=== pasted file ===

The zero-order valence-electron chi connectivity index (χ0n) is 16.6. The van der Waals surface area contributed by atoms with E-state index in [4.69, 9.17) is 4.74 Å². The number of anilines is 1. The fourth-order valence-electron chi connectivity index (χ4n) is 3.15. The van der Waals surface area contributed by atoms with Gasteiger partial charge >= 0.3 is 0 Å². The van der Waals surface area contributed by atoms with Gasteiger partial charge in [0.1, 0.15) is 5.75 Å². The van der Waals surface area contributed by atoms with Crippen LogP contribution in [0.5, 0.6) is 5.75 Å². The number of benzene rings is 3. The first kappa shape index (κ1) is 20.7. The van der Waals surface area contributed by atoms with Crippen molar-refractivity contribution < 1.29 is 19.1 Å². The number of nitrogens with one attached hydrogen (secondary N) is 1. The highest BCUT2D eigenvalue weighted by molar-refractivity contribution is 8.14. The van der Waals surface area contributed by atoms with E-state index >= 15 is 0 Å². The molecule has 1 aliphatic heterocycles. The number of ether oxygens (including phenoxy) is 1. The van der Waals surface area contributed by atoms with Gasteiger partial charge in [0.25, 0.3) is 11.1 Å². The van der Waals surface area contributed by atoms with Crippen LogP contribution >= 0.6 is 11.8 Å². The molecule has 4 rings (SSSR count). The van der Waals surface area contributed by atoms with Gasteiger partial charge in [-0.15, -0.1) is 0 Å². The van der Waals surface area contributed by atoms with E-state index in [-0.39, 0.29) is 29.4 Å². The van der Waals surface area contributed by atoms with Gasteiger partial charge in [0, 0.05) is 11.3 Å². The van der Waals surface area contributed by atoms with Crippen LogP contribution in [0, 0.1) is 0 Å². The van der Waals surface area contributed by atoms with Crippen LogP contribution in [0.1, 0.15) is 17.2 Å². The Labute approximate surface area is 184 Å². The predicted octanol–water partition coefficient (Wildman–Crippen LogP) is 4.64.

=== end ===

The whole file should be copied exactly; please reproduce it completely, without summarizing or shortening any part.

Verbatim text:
The zero-order valence-electron chi connectivity index (χ0n) is 16.6. The van der Waals surface area contributed by atoms with E-state index in [4.69, 9.17) is 4.74 Å². The number of anilines is 1. The fourth-order valence-electron chi connectivity index (χ4n) is 3.15. The van der Waals surface area contributed by atoms with Gasteiger partial charge >= 0.3 is 0 Å². The van der Waals surface area contributed by atoms with Gasteiger partial charge in [0.1, 0.15) is 5.75 Å². The van der Waals surface area contributed by atoms with Crippen LogP contribution in [0.5, 0.6) is 5.75 Å². The number of benzene rings is 3. The first kappa shape index (κ1) is 20.7. The van der Waals surface area contributed by atoms with Crippen molar-refractivity contribution < 1.29 is 19.1 Å². The number of nitrogens with one attached hydrogen (secondary N) is 1. The highest BCUT2D eigenvalue weighted by molar-refractivity contribution is 8.14. The van der Waals surface area contributed by atoms with E-state index >= 15 is 0 Å². The molecule has 1 aliphatic heterocycles. The number of ether oxygens (including phenoxy) is 1. The van der Waals surface area contributed by atoms with Gasteiger partial charge in [0.25, 0.3) is 11.1 Å². The van der Waals surface area contributed by atoms with Crippen LogP contribution >= 0.6 is 11.8 Å². The molecule has 4 rings (SSSR count). The van der Waals surface area contributed by atoms with Gasteiger partial charge in [-0.15, -0.1) is 0 Å². The van der Waals surface area contributed by atoms with E-state index in [-0.39, 0.29) is 29.4 Å². The van der Waals surface area contributed by atoms with Gasteiger partial charge in [0, 0.05) is 11.3 Å². The van der Waals surface area contributed by atoms with Crippen LogP contribution in [0, 0.1) is 0 Å². The van der Waals surface area contributed by atoms with Crippen LogP contribution in [0.1, 0.15) is 17.2 Å². The Labute approximate surface area is 184 Å². The predicted octanol–water partition coefficient (Wildman–Crippen LogP) is 4.64.